STORY WRITTEN FOR CBS NEWS & USED WITH PERMISSION
Under a brilliant moon, a United Launch Alliance Atlas 5 rocket flashed to life and vaulted away from Cape Canaveral late Sunday, boosting the European Space Agency’s $1.5 billion Solar Orbiter probe out of Earth’s gravitational grip toward a multi-year voyage around the sun that will give scientists their first glimpse of the star’s poles.
The long-awaited mission marks “the first time that we send a satellite out to take images of the sun’s poles and in addition, getting the first ever data of the polar magnetic field,” said Daniel Mueller, ESA project scientist with the Solar Orbiter mission. “We believe this really holds the keys to unraveling the mysteries of the sun’s (11-year) activity cycle.
“We will also monitor the far side of the sun, which we cannot see from Earth, and combine that with data from satellites and ground-based telescopes to provide a full 3D view of our star. And so the orbiter is really a laboratory, we have a suite of 10 sophisticated instruments that we will (operate) together to track the evolution of eruptions on the sun from the surface out into space, all the way down to Earth.”
The Solar Orbiter mission comes a year and a half after NASA’s Parker Solar Probe was launched, a spacecraft that periodically flies through the sun’s super-heated outer atmosphere, or corona, enduring extreme temperatures that rule out the use of sun-facing cameras.
Instead, Parker’s instruments are focused on studying the sun’s complex electric and magnetic fields, the electrically charged particles making up the supersonic solar wind and the mechanisms that heat the corona to millions of degrees.
The Solar Orbiter will fly inside the orbit of Mercury in a highly elliptical orbit that will carry it within 26 million miles of the sun, facing temperatures hotter than a pizza oven. But that’s far enough out to enable cameras and telescopes, looking through “peepholes” in the spacecraft’s heat shield, to capture what should be spectacular views.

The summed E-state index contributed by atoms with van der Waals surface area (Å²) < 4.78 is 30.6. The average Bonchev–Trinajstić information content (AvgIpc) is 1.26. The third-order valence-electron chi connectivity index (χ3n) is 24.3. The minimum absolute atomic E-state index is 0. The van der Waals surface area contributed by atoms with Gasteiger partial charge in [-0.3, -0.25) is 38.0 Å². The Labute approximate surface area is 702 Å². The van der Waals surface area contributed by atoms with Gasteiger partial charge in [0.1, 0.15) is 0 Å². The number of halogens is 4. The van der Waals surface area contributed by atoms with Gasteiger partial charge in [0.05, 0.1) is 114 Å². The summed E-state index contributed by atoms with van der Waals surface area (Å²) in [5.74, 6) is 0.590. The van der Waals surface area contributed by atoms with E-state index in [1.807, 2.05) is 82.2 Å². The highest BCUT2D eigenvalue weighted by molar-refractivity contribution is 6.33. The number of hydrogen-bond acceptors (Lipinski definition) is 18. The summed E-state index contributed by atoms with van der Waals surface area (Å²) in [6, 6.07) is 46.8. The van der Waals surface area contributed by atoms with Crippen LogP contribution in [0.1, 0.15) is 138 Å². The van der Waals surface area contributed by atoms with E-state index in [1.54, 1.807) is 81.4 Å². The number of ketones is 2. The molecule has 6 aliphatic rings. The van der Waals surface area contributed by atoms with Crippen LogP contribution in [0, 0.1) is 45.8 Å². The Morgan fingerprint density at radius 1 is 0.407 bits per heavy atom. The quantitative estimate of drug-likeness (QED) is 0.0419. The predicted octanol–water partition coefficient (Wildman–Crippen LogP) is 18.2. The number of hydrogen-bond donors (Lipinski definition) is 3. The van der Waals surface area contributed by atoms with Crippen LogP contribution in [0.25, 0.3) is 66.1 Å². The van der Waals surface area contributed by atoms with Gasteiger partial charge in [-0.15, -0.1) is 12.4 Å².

Along with four instruments to study the solar wind and nearby space environment, “we have six telescopes that observe the light from the sun in different parts of the rainbow spectrum,” Mueller said. “Two of those are so called coronagraphs where we block out the light of the sun itself to image the faint emission of the environment around the sun, the so called corona.
“In addition, we have these sensors that measure, for example, ions in space. Elements on the sun are not only hydrogen and helium, but also sprinkling of heavier elements like iron, oxygen, neon. We measure those at the location of the spacecraft, we really weigh the particles, but we can also measure the light that they emit on the surface and thereby we have a unique way of linking the two.”
If all goes well, the Solar Orbiter and the Parker Solar Probe will study the sun at the same time from different vantage points to help unravel some of the star’s deepest mysteries.
“It’s really a perfect dream marriage (made) in heaven,” said Guenther Hasinger, director of science for the European Space Agency.
The Solar Orbiter mission cost roughly $1.5 billion, including the Atlas 5 rocket provided by NASA. The U.S. space agency spent another $70 million building one of the spacecraft’s instruments and other components, including a sensor that NASA’s current science director, Thomas Zurbuchen, helped design.